Learning to value people’s fear of change

Change process

Early on in my career, I worked for a business consultancy that was looking to improve the operational effectiveness of organisations by re-engineering their business processes.  We were very proud of the approach we used and the innovative solutions we developed with our clients.  An early assignment for me was working on an Aerospace Repair & Overhaul organisation looking to improve the repair turnaround time, to make the organisation more competitive.  

We created a full-time project team of 8 people, and during our analysis and design phase we communicated regularly with the people in the organisation.  Inevitably they came back with challenges and questions and in some of the sessions I took this personally, feeling that they were questioning the credibility of the project team and the credibility of the solutions that we had developed.  A short while later, I read a paper about the transition curve and I came to understand that fear and questioning are an inevitable part of change for those involved.  I also discovered that in the questions that they were asking they were looking to understand whether the change was necessary and what it would mean to them.  I concluded that if we can involve the people already in the organisation in the change process, it can be a better outcome for all concerned.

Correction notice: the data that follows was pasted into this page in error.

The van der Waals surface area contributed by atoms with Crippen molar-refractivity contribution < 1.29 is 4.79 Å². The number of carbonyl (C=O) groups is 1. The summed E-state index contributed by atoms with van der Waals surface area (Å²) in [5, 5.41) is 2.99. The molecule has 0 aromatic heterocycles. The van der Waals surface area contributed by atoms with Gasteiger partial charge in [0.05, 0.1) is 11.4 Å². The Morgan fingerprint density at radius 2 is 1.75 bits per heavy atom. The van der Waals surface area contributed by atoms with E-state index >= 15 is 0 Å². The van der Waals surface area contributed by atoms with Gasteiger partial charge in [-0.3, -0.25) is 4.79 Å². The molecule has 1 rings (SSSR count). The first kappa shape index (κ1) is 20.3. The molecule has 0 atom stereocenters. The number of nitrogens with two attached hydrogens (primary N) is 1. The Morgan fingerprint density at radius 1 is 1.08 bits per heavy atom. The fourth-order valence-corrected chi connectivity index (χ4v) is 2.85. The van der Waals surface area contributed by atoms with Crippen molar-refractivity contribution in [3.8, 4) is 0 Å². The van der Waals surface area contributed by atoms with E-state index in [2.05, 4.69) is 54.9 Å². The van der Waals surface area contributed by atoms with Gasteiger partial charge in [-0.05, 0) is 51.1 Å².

I also began to understand that the people to fear in the change process are those who did not have fear and concern, because they did not have any commitment to the change process. 


If you are a leader in the senior leadership team or a practitioner undertaking business transformation, it is important to follow 3 steps:

  1. Be clear about the importance of breaking the current status quo.  If people come back and challenge what is being proposed saying “isn’t this just change for change’s sake”, they are not convinced that the current status quo cannot continue.
  2. Communicate the direction of the business for the future.  What is it about the future that will be different from the present to make it more successful? 
  3. Engage the people in the organisation to work on developing a better solution and a better implementation process.  Allow them to use their questioning to improve what is being proposed.  For example, present your proposals to them and ask them to come back with what they see the benefits as being, what concerns they have with the proposals and what changes or improvements would they make.  

If you are leading change in an organisation, avoid taking the expressed fears and concerns personally.  Instead look to involve people, with their fears and doubts, to make a better solution for the organisation and themselves.


If you are interested in learning more about leading change in organisations, I suggest that you read Changing Spots – a systems approach to managing change.  You will find more details at www.changingspots.co.uk.

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